A student interviews me

The following is an interview between a student and myself for a college assignment of theirs where they had to question somebody working in the music industry. Hopefully you will enjoy learning a little bit more about me and perhaps give you a glimpse into what it's like starting out as an online teacher/musician.


1. What is your age, and family background in music?

"I am 30 years old. As far as I know, my father (Fred Potter) and brother (Gus Potter) are my only other musical family members. My 26-year-old brother was at some point the best pipe band side drummer in the North Island of New Zealand. While he no longer competes, he is still mindblowingly good. My father is an accomplished jazz pianist and has played all his life. What's interesting is that my father regularly encouraged us to take up multiple musical instruments throughout our childhood, but we outright refused! It wasn't until our teenage years that both my brother and I (independently) turned to music".

2. Do you have any formal qualifications?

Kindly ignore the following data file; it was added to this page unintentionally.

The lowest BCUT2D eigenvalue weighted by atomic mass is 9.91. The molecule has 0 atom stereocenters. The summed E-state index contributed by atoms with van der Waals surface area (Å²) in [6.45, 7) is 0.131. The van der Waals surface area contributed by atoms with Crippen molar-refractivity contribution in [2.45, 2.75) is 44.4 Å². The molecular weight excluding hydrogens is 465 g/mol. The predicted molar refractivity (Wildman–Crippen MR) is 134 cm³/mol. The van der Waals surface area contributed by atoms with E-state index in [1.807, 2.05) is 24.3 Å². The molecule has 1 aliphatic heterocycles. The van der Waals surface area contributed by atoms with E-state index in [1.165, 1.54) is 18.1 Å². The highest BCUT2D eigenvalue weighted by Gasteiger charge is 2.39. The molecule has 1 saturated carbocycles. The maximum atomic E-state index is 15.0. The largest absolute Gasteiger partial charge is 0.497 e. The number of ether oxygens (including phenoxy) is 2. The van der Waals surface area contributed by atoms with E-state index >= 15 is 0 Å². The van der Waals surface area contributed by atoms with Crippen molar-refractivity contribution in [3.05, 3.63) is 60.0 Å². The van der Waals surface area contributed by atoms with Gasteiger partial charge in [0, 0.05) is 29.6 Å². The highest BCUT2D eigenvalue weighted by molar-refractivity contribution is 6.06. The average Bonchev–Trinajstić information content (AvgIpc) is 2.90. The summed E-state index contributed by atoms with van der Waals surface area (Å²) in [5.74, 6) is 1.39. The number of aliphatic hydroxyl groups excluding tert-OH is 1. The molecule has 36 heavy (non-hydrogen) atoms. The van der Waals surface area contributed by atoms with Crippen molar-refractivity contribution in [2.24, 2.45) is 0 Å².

"Not at all. I didn't even finish my last year of high school. This was the year I began electric guitar. Coincidence? I did try my hand at university and completed half a history degree but abandoned it in order to practice full-time".

3. How did you get into the music industry? Specifically how did you start your YouTube career?

"Being self-taught, I turned to YouTube for my music tuition. I scoured the search results in hope of finding helpful videos which would point me in the right direction and teach me how to play correctly. What I got was hugely disappointing. All the videos were just endless talking... or the opposite: playing and showing off! There were no teachers on YouTube (or anywhere else online) who simply taught licks with TABs or explained techniques in as few words as necessary. When I eventually got around to making a YouTube channel, I remembered this absence of quality videos and decided to fill the niche myself.
I began making videos, trying to keep them as short as possible. Always providing a TAB. People really appreciated this format, and so it grew from there".

4. Please describe what it is that you do.

"I work online as a guitar teacher. My main platform is YouTube where I create lick lesson videos (+ onscreen TABs), technique tutorial videos, technical exercise videos, jam tracks, Q&A videos, and music of my own. I also sell my own ebook PDFs and lick bundle video packages through my website. Through my Facebook business I offer and conduct private tuition by correspondence with dozens of students around the world. When I have any free time left over I practice constantly and try to record my music (Instrumental progressive metal)."

5. What skills would you say are needed to perform your job, and how long was the process to obtain these skills?